"The federal government is going to save a lot of money. They estimating over a billion dollars over the next ten years," said Todd Draak, Vice President/District Officer for Citizens Bank.
"In 2011, there was over four-thousand lost checks. So, it's going to save a lot time for the federal government as well," he added.
Those who haven't yet signed up for direct deposit will get their money through pre-loaded debit cards. Aging and Disability Resource Center staff says even those who like having paper checks have come around to the security of direct deposit.
"The different scams that have been ran on the elderly population, it seems like it could be a pretty good sell when you're talking safety of , sometimes, the only source of income," said Tina Brunner, Benefits Specialist for the ADRC.
Some recipients like direct deposit's convenience and fringe benefits at banks.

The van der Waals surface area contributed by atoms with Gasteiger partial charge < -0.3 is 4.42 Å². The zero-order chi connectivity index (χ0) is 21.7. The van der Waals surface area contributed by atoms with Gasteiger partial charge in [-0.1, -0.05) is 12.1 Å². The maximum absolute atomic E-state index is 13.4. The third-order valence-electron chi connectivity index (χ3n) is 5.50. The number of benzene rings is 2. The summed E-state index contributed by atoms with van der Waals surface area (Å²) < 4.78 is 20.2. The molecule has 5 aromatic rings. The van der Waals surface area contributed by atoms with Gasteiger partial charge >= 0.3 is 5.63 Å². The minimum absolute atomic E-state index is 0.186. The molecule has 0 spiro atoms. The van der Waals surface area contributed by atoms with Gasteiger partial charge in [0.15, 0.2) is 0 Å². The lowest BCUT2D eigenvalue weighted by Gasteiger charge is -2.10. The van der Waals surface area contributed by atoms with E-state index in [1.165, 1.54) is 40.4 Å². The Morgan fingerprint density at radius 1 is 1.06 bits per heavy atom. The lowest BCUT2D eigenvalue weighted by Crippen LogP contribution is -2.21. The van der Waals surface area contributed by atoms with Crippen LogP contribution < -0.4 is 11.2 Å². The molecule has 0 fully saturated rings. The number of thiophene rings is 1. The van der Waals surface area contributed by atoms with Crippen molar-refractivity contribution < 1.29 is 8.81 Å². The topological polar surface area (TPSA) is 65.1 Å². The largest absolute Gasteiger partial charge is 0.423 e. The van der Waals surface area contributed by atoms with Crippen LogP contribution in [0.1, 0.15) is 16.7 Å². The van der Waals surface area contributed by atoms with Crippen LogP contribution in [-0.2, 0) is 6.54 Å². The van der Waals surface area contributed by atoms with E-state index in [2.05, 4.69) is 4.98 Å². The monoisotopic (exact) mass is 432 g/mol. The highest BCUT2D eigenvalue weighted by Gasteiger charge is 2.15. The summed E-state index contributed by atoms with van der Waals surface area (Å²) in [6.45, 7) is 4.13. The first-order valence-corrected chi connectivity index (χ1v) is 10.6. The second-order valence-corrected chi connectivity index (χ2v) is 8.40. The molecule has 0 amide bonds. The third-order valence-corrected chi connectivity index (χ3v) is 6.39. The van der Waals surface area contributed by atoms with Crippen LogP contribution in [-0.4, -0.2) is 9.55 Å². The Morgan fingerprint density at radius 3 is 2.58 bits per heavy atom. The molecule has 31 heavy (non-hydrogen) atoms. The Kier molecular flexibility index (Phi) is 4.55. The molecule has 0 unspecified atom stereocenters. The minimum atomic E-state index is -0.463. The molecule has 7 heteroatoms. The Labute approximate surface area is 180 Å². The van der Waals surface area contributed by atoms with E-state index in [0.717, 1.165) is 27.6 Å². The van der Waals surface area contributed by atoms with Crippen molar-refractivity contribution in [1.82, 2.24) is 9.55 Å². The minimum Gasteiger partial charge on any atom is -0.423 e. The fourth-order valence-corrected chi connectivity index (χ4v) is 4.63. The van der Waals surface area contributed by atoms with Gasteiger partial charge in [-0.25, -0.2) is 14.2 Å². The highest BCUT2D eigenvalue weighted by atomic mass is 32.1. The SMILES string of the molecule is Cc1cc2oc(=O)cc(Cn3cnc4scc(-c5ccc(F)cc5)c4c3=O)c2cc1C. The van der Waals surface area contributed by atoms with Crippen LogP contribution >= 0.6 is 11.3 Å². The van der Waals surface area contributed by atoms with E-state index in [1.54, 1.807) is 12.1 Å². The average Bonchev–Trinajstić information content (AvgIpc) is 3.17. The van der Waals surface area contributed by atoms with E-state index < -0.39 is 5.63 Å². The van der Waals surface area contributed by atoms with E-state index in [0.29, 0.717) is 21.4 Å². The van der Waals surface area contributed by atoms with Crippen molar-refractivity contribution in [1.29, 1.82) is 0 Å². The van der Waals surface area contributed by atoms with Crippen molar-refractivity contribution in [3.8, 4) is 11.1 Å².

"There's an advantage there when you're a preferred customer. They just treat you a little bit different," said Ray Birdsall of Green Bay.
"If I can't get to the bank right away, and I'm a little short of money, I automatically know it's there," said Ruth Urban of Green Bay.
Bankers say for those on fixed incomes, direct deposit offers some cash savings even when compared with the government issued debit cards.
"So they really need to do some educating on what fees are going to be involved for the number of withdrawals they make."
Local 5's Terry Kovarik has the story.